ECC is the only proven pubic key technology that scales in a practical way over time. As computing power increases, it becomes easier to break all cryptosystems so cryptographic keys must increase in size to maintain their strength. The NIST chart below demonstrates this clearly. As you can see, in order to match the AES key strength at 256 bits, you would need to use RSA keys of size 15360 bits. Keys at this size are unusable. With ECC you can use a key size of 512 bits to offer equivalent security.
Why has the US Government endorsed ECC for both classiﬁed and sensitive but unclassiﬁed?
We believe the NSA is trying to promote the notion of sharing information securely between Government departments at all levels of communication for Homeland Security. This was a key point in the presentation by Mr. Daniel G. Wolf, the National Security Agency’s Director of Information Assurance, at the 14th Annual RSA Conference in 2005. Setting clearly deﬁned cryptographic standards & protocols are crucial for interoperability and making the sharing of information securely a reality.
Is the US alone in selecting ECC?
No. The NESSIE project (New European Schemes for Signatures, Integrity and Encryption) (2000-2003) did extensive evaluation on crypto algorithms. For more information, visit: https://www.cosic.esat.kuleuven.ac.be/nessie/ They recommend ECDSA as a signature scheme and published a chart of key size recommendations that proposes even larger keys than the one above for RSA algorithms.
In addition, in 2001, the Government of Japan formed the CRYPTREC Evaluation Committee which is composed of eminent Japanese cryptographers. They have aggressively evaluated various cryptographic techniques to recommend the optimum cryptographic techniques necessary for the security of future e-Government systems. They recommend a number of ECC-based protocols including ECDSA and ECDH. http://www.ipa.go.jp/security/enc/CRYPTREC/index-e.html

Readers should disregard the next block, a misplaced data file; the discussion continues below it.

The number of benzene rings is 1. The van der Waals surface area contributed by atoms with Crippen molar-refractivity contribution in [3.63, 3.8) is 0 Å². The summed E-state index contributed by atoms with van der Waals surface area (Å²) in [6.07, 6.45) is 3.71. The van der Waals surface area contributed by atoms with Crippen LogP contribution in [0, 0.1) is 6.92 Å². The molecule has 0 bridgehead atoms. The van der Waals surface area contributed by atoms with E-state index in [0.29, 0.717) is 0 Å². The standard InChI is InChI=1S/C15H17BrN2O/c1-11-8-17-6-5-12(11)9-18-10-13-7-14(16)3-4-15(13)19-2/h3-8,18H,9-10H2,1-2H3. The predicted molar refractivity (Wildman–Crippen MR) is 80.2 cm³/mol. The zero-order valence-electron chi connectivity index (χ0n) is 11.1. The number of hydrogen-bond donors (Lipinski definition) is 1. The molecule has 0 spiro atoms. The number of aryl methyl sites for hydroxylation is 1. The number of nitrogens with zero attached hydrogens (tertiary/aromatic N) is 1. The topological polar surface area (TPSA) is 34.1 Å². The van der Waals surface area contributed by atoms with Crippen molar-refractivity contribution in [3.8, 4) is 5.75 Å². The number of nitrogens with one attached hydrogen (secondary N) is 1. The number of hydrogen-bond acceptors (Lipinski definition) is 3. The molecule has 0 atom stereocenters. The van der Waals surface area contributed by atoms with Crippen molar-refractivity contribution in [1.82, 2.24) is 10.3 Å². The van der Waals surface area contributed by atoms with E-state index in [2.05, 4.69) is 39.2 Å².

Is ECC found in standards?
Yes. ECC is found in many standards. Here is a brief list.
These are the “projects” we (me and Intan) agreed to do:
1. Do the same thing as Baier for F(2^m)
2. Find the connection between non maximal imaginary quadratic order and elliptic curve
3. Find the effect of the reduction on finite fields
Wish us luck!
A new reference for the research. Written by the author of several papers have been used as references. A must read piece of excellent work of the supervisor of Harald Baier while he was doing his dissertation.
The order of a finite field is the number of elements in the field. There exists a finite field F of order q if and only if q is a prime power, i. e. , q=p^m where p is a prime number called the characteristic of F, and m is a positive integer.
If m=1, then F is called a prime field. If m >= 2, then F is called an extension field. For any prime power q, there is essentially only one finite field of order q; informally, this means that any two finite fields of order q are structurally the same except that the labelling used to represent the field elements may be different.
Any two finite fields of order q are isomorphic and denote such a field by Fq.
G1) Closure under addition [if a and b belong to S, then a+b is also in S]
G2) Associativity of addition [a+(b+c) = (a+b)+c for all a, b, c in S]
G3) Additive identity [There is an element 0 in R such that a+0=0+a=a for all a in S]
G4) Additive inverse [For each a in S there is an element -a in S such that a+(-a)=(-a)+a=0]
AG) Commutativity of addition [a+b=b+a for all a, b in S]
R1) Closure under multiplication [If a and b belong to S, then ab is also in S]
R2) Associativity of multiplication [a(bc)=(ab)c for all a, b, c in S]
R3) Distributive laws [a(b+c)=ab+ac for all a, b, c in S (a+b)c=ac+bc for all a,b, c in S]
CR) Commutativity of multiplication [ab=ba for all a, b in S]
ID1) Multiplicative identity [There is an element 1 in S sucht that a1=1a=a for all a in S]
ID2) No zero divisors [If a, b in S and ab = 0, then either a=0 or b=0]
F) Multiplicative invers [if a belongs to S and a != 0, there is an element 1/a in S such that (a)(1/a)=(1/a)(a)=1]
[more updating …]